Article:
Aung San Suu Kyi, the leader of Myanmar and an erstwhile liberal hero, has come under fire from free speech groups for continuing to stifle dissent in her country.
Suu Kyi took power in Myanmar (formerly known as Burma) last year after spending much of her life as a political prisoner of the nation’s military junta.
The politician, winner of the 1991 Nobel Peace Prize, sparked hopes of a new era in the South-east Asian state when she and her party took power in the first open elections in decades.
One of her first acts was to promise to free many of the estimated 500 political prisoners incarcerated for opposing the previous government.
Myanmar’s constitution bans Suu Kyi from holding the office of president of the country, but is nonetheless its de facto leader.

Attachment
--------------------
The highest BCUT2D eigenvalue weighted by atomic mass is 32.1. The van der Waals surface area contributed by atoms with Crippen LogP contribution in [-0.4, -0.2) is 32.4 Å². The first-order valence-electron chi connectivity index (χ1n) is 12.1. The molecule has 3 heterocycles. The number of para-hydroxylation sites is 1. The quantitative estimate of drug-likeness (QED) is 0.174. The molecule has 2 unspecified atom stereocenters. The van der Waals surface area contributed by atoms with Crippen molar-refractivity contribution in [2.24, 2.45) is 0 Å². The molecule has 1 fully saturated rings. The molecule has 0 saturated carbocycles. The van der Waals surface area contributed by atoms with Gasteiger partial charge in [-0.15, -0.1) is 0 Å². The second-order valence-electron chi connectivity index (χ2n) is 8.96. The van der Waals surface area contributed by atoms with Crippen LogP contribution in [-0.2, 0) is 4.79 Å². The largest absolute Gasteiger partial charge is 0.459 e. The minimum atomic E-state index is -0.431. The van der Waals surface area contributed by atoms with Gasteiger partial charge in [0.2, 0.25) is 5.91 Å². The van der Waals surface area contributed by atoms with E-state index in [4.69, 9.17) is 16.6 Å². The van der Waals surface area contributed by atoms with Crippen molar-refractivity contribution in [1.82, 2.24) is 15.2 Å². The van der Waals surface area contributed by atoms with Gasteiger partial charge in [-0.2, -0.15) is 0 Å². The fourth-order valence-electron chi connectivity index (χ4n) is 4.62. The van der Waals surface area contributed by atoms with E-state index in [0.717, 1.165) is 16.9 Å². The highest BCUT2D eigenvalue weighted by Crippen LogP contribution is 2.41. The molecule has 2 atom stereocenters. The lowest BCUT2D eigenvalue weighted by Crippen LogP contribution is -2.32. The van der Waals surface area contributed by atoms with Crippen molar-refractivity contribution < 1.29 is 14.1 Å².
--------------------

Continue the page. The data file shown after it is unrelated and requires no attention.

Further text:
She was invited to Washington, D.C., last September and President Obama praised the “progress” in her country.
However, less than a year later it has emerged that the new regime has actually increased its use of some oppressive laws, particularly one related to the internet.
PEN Myanmar has counted 38 prosecutions launched for “online defamation” since Suu Kyi’s ascent in April.
One of the dissidents was jailed on Friday for insulting the nation’s military commander, according to a report in the Guardian.
The current rate – around four prosecutions a month – dwarfs the total of seven cases PEN says the junta launched between 2013 and 2015.
The criticism is another sign that Suu Kyi’s regime is struggling to live up to the hopes of its international supporters.
Last year the government was accused of turning a blind eye to ethnic cleansing of a minority group of Muslims, the Rohingya, allegedly being carried out by the army in the West of the country.
Suu Kyi has defended the army – which she does not directly control – by saying they are operating within the “rule of law”.